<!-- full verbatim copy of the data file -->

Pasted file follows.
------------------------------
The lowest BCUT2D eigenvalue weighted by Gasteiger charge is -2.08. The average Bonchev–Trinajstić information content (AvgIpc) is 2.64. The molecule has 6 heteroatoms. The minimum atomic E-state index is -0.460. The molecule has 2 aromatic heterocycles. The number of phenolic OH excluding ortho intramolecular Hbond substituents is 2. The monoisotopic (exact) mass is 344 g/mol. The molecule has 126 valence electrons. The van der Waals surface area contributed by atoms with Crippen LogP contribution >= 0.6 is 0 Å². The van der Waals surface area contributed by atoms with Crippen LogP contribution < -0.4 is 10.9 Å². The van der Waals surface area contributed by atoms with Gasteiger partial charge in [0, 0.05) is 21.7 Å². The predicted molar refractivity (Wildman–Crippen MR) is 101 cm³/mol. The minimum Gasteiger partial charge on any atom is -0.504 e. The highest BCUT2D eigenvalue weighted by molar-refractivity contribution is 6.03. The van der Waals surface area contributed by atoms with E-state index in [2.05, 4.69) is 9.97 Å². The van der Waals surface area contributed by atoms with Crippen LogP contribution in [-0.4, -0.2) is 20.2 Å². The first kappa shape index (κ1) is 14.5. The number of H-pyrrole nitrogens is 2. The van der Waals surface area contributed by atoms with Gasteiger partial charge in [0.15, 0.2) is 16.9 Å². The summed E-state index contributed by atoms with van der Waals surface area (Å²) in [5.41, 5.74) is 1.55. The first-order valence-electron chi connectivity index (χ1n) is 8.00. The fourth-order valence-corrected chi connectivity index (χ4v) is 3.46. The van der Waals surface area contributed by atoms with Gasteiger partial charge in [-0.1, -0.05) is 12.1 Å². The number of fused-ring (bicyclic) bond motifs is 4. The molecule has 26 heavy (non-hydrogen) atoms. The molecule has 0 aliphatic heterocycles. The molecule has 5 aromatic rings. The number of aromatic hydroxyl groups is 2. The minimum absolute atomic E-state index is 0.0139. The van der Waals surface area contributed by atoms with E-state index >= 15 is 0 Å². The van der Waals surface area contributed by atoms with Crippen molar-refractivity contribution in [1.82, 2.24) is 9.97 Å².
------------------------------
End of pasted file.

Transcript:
The lowest BCUT2D eigenvalue weighted by Gasteiger charge is -2.08. The average Bonchev–Trinajstić information content (AvgIpc) is 2.64. The molecule has 6 heteroatoms. The minimum atomic E-state index is -0.460. The molecule has 2 aromatic heterocycles. The number of phenolic OH excluding ortho intramolecular Hbond substituents is 2. The monoisotopic (exact) mass is 344 g/mol. The molecule has 126 valence electrons. The van der Waals surface area contributed by atoms with Crippen LogP contribution >= 0.6 is 0 Å². The van der Waals surface area contributed by atoms with Crippen LogP contribution < -0.4 is 10.9 Å². The van der Waals surface area contributed by atoms with Gasteiger partial charge in [0, 0.05) is 21.7 Å². The predicted molar refractivity (Wildman–Crippen MR) is 101 cm³/mol. The minimum Gasteiger partial charge on any atom is -0.504 e. The highest BCUT2D eigenvalue weighted by molar-refractivity contribution is 6.03. The van der Waals surface area contributed by atoms with E-state index in [2.05, 4.69) is 9.97 Å². The van der Waals surface area contributed by atoms with Crippen LogP contribution in [-0.4, -0.2) is 20.2 Å². The first kappa shape index (κ1) is 14.5. The number of H-pyrrole nitrogens is 2. The van der Waals surface area contributed by atoms with Gasteiger partial charge in [0.15, 0.2) is 16.9 Å². The summed E-state index contributed by atoms with van der Waals surface area (Å²) in [5.41, 5.74) is 1.55. The first-order valence-electron chi connectivity index (χ1n) is 8.00. The fourth-order valence-corrected chi connectivity index (χ4v) is 3.46. The van der Waals surface area contributed by atoms with Gasteiger partial charge in [-0.1, -0.05) is 12.1 Å². The number of fused-ring (bicyclic) bond motifs is 4. The molecule has 26 heavy (non-hydrogen) atoms. The molecule has 0 aliphatic heterocycles. The molecule has 5 aromatic rings. The number of aromatic hydroxyl groups is 2. The minimum absolute atomic E-state index is 0.0139. The van der Waals surface area contributed by atoms with E-state index >= 15 is 0 Å². The van der Waals surface area contributed by atoms with Crippen molar-refractivity contribution in [1.82, 2.24) is 9.97 Å².